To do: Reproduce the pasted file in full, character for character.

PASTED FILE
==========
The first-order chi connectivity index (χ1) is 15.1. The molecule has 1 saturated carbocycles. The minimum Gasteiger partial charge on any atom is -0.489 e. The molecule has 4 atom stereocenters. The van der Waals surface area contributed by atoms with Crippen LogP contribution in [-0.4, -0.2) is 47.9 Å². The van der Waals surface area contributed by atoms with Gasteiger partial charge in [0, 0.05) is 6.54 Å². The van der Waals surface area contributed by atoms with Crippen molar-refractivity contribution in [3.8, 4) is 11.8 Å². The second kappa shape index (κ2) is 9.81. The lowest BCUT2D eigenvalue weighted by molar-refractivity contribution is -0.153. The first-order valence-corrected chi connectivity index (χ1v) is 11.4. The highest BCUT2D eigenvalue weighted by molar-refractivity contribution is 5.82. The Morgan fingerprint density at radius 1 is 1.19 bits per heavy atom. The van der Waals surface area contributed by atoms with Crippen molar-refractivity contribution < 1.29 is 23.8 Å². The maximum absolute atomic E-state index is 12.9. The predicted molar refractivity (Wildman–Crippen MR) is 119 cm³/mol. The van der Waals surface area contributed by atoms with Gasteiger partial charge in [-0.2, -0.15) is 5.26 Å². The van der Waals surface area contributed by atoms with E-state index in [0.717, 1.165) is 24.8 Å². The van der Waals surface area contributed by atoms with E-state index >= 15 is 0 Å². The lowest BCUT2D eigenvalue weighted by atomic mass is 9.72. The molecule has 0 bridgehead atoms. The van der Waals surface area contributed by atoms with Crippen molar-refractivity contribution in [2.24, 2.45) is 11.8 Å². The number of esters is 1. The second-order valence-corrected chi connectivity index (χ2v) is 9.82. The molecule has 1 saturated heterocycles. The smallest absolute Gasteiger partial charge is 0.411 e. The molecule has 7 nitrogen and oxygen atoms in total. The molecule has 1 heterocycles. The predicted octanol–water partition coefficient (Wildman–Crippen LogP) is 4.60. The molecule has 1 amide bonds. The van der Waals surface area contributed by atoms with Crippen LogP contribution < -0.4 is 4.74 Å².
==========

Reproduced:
The first-order chi connectivity index (χ1) is 15.1. The molecule has 1 saturated carbocycles. The minimum Gasteiger partial charge on any atom is -0.489 e. The molecule has 4 atom stereocenters. The van der Waals surface area contributed by atoms with Crippen LogP contribution in [-0.4, -0.2) is 47.9 Å². The van der Waals surface area contributed by atoms with Gasteiger partial charge in [0, 0.05) is 6.54 Å². The van der Waals surface area contributed by atoms with Crippen molar-refractivity contribution in [3.8, 4) is 11.8 Å². The second kappa shape index (κ2) is 9.81. The lowest BCUT2D eigenvalue weighted by molar-refractivity contribution is -0.153. The first-order valence-corrected chi connectivity index (χ1v) is 11.4. The highest BCUT2D eigenvalue weighted by molar-refractivity contribution is 5.82. The Morgan fingerprint density at radius 1 is 1.19 bits per heavy atom. The van der Waals surface area contributed by atoms with Crippen molar-refractivity contribution < 1.29 is 23.8 Å². The maximum absolute atomic E-state index is 12.9. The predicted molar refractivity (Wildman–Crippen MR) is 119 cm³/mol. The van der Waals surface area contributed by atoms with Gasteiger partial charge in [-0.2, -0.15) is 5.26 Å². The van der Waals surface area contributed by atoms with E-state index in [0.717, 1.165) is 24.8 Å². The van der Waals surface area contributed by atoms with E-state index >= 15 is 0 Å². The lowest BCUT2D eigenvalue weighted by atomic mass is 9.72. The molecule has 0 bridgehead atoms. The van der Waals surface area contributed by atoms with Crippen molar-refractivity contribution in [2.24, 2.45) is 11.8 Å². The number of esters is 1. The second-order valence-corrected chi connectivity index (χ2v) is 9.82. The molecule has 1 saturated heterocycles. The smallest absolute Gasteiger partial charge is 0.411 e. The molecule has 7 nitrogen and oxygen atoms in total. The molecule has 1 heterocycles. The predicted octanol–water partition coefficient (Wildman–Crippen LogP) is 4.60. The molecule has 1 amide bonds. The van der Waals surface area contributed by atoms with Crippen LogP contribution < -0.4 is 4.74 Å².